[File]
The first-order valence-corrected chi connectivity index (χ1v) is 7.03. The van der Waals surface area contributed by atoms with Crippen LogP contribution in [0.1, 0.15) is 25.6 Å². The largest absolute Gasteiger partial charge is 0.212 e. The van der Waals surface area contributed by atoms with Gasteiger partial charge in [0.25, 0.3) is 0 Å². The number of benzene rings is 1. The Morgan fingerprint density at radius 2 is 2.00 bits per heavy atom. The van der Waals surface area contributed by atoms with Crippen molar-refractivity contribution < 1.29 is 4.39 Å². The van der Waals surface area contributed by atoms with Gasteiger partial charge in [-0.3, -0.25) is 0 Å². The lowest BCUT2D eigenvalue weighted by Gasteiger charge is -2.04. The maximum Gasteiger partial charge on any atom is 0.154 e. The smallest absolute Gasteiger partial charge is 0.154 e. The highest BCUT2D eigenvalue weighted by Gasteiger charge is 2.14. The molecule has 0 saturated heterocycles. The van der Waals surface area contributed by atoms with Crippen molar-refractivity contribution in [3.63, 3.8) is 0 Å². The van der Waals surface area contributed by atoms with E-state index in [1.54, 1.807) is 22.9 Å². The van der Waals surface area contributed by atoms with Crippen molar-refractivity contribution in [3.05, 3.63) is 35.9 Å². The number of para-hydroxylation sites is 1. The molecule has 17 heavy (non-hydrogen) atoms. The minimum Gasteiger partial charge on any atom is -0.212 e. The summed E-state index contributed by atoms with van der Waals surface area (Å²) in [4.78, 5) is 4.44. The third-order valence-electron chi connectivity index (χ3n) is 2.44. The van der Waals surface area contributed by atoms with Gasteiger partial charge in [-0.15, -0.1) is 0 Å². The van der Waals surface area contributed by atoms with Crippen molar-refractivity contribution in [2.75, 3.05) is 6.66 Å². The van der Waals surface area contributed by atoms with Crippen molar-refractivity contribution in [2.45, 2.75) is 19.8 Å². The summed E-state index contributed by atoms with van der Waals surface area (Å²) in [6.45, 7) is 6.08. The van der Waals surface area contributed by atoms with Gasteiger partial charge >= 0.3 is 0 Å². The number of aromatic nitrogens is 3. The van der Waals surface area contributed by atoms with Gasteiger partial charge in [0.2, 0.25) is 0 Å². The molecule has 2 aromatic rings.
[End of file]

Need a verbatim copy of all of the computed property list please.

The first-order valence-corrected chi connectivity index (χ1v) is 7.03. The van der Waals surface area contributed by atoms with Crippen LogP contribution in [0.1, 0.15) is 25.6 Å². The largest absolute Gasteiger partial charge is 0.212 e. The van der Waals surface area contributed by atoms with Gasteiger partial charge in [0.25, 0.3) is 0 Å². The number of benzene rings is 1. The Morgan fingerprint density at radius 2 is 2.00 bits per heavy atom. The van der Waals surface area contributed by atoms with Crippen molar-refractivity contribution < 1.29 is 4.39 Å². The van der Waals surface area contributed by atoms with Gasteiger partial charge in [-0.3, -0.25) is 0 Å². The lowest BCUT2D eigenvalue weighted by Gasteiger charge is -2.04. The maximum Gasteiger partial charge on any atom is 0.154 e. The smallest absolute Gasteiger partial charge is 0.154 e. The highest BCUT2D eigenvalue weighted by Gasteiger charge is 2.14. The molecule has 0 saturated heterocycles. The van der Waals surface area contributed by atoms with Crippen molar-refractivity contribution in [3.63, 3.8) is 0 Å². The van der Waals surface area contributed by atoms with E-state index in [1.54, 1.807) is 22.9 Å². The van der Waals surface area contributed by atoms with Crippen molar-refractivity contribution in [3.05, 3.63) is 35.9 Å². The number of para-hydroxylation sites is 1. The molecule has 17 heavy (non-hydrogen) atoms. The minimum Gasteiger partial charge on any atom is -0.212 e. The summed E-state index contributed by atoms with van der Waals surface area (Å²) in [4.78, 5) is 4.44. The third-order valence-electron chi connectivity index (χ3n) is 2.44. The van der Waals surface area contributed by atoms with Gasteiger partial charge in [-0.15, -0.1) is 0 Å². The van der Waals surface area contributed by atoms with Crippen molar-refractivity contribution in [2.75, 3.05) is 6.66 Å². The van der Waals surface area contributed by atoms with Crippen molar-refractivity contribution in [2.45, 2.75) is 19.8 Å². The summed E-state index contributed by atoms with van der Waals surface area (Å²) in [6.45, 7) is 6.08. The van der Waals surface area contributed by atoms with Gasteiger partial charge >= 0.3 is 0 Å². The number of aromatic nitrogens is 3. The van der Waals surface area contributed by atoms with Gasteiger partial charge in [0.2, 0.25) is 0 Å². The molecule has 2 aromatic rings.